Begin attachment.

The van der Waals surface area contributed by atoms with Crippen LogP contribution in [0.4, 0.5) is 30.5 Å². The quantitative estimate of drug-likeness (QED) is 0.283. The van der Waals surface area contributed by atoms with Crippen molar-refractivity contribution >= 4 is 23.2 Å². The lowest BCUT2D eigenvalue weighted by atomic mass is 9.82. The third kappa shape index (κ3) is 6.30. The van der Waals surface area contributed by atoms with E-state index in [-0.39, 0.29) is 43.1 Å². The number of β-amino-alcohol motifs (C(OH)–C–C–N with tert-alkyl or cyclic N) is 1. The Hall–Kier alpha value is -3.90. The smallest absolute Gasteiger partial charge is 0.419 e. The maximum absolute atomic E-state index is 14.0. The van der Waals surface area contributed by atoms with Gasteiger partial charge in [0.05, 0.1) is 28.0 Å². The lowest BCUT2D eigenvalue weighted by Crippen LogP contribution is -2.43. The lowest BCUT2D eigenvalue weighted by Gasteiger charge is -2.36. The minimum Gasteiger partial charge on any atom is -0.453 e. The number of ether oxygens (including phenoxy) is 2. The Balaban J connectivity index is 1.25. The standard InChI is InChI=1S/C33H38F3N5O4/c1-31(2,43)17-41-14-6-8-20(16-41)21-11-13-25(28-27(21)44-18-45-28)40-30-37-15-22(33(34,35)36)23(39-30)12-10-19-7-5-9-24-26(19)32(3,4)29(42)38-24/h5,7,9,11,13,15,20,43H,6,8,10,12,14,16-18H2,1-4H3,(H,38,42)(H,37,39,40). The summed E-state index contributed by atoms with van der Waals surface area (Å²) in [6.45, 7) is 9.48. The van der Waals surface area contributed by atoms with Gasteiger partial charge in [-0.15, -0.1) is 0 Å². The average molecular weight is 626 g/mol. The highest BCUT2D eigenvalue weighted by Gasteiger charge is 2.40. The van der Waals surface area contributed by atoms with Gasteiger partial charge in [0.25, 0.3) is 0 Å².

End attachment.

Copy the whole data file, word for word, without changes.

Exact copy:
The van der Waals surface area contributed by atoms with Crippen LogP contribution in [0.4, 0.5) is 30.5 Å². The quantitative estimate of drug-likeness (QED) is 0.283. The van der Waals surface area contributed by atoms with Crippen molar-refractivity contribution >= 4 is 23.2 Å². The lowest BCUT2D eigenvalue weighted by atomic mass is 9.82. The third kappa shape index (κ3) is 6.30. The van der Waals surface area contributed by atoms with E-state index in [-0.39, 0.29) is 43.1 Å². The number of β-amino-alcohol motifs (C(OH)–C–C–N with tert-alkyl or cyclic N) is 1. The Hall–Kier alpha value is -3.90. The smallest absolute Gasteiger partial charge is 0.419 e. The maximum absolute atomic E-state index is 14.0. The van der Waals surface area contributed by atoms with Gasteiger partial charge in [0.05, 0.1) is 28.0 Å². The lowest BCUT2D eigenvalue weighted by Crippen LogP contribution is -2.43. The lowest BCUT2D eigenvalue weighted by Gasteiger charge is -2.36. The minimum Gasteiger partial charge on any atom is -0.453 e. The number of ether oxygens (including phenoxy) is 2. The Balaban J connectivity index is 1.25. The standard InChI is InChI=1S/C33H38F3N5O4/c1-31(2,43)17-41-14-6-8-20(16-41)21-11-13-25(28-27(21)44-18-45-28)40-30-37-15-22(33(34,35)36)23(39-30)12-10-19-7-5-9-24-26(19)32(3,4)29(42)38-24/h5,7,9,11,13,15,20,43H,6,8,10,12,14,16-18H2,1-4H3,(H,38,42)(H,37,39,40). The summed E-state index contributed by atoms with van der Waals surface area (Å²) in [6.45, 7) is 9.48. The van der Waals surface area contributed by atoms with Gasteiger partial charge in [-0.15, -0.1) is 0 Å². The average molecular weight is 626 g/mol. The highest BCUT2D eigenvalue weighted by Gasteiger charge is 2.40. The van der Waals surface area contributed by atoms with Gasteiger partial charge in [0.25, 0.3) is 0 Å².